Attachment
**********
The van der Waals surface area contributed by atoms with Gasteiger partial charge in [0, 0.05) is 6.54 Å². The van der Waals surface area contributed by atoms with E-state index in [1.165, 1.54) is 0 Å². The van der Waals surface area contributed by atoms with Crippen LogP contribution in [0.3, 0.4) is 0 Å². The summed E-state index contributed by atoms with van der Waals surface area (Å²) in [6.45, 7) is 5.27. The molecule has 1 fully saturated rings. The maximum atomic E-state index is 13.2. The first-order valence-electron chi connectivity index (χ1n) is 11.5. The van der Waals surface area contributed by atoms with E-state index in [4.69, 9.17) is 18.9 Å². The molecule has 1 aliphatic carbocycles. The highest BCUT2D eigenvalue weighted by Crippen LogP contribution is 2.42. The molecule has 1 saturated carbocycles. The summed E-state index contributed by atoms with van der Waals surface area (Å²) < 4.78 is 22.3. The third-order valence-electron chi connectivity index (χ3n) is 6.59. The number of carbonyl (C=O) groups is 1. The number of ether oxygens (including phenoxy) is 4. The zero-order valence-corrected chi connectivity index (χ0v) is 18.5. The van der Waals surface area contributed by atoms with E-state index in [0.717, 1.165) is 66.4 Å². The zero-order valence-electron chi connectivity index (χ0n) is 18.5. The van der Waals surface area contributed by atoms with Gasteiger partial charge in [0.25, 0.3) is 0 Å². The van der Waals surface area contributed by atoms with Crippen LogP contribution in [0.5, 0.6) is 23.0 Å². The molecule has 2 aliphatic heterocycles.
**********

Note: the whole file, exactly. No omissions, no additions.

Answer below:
The van der Waals surface area contributed by atoms with Gasteiger partial charge in [0, 0.05) is 6.54 Å². The van der Waals surface area contributed by atoms with E-state index in [1.165, 1.54) is 0 Å². The van der Waals surface area contributed by atoms with Crippen LogP contribution in [0.3, 0.4) is 0 Å². The summed E-state index contributed by atoms with van der Waals surface area (Å²) in [6.45, 7) is 5.27. The molecule has 1 fully saturated rings. The maximum atomic E-state index is 13.2. The first-order valence-electron chi connectivity index (χ1n) is 11.5. The van der Waals surface area contributed by atoms with E-state index in [4.69, 9.17) is 18.9 Å². The molecule has 1 aliphatic carbocycles. The highest BCUT2D eigenvalue weighted by Crippen LogP contribution is 2.42. The molecule has 1 saturated carbocycles. The summed E-state index contributed by atoms with van der Waals surface area (Å²) < 4.78 is 22.3. The third-order valence-electron chi connectivity index (χ3n) is 6.59. The number of carbonyl (C=O) groups is 1. The number of ether oxygens (including phenoxy) is 4. The zero-order valence-corrected chi connectivity index (χ0v) is 18.5. The van der Waals surface area contributed by atoms with E-state index in [0.717, 1.165) is 66.4 Å². The zero-order valence-electron chi connectivity index (χ0n) is 18.5. The van der Waals surface area contributed by atoms with Gasteiger partial charge in [0.25, 0.3) is 0 Å². The van der Waals surface area contributed by atoms with Crippen LogP contribution in [0.5, 0.6) is 23.0 Å². The molecule has 2 aliphatic heterocycles.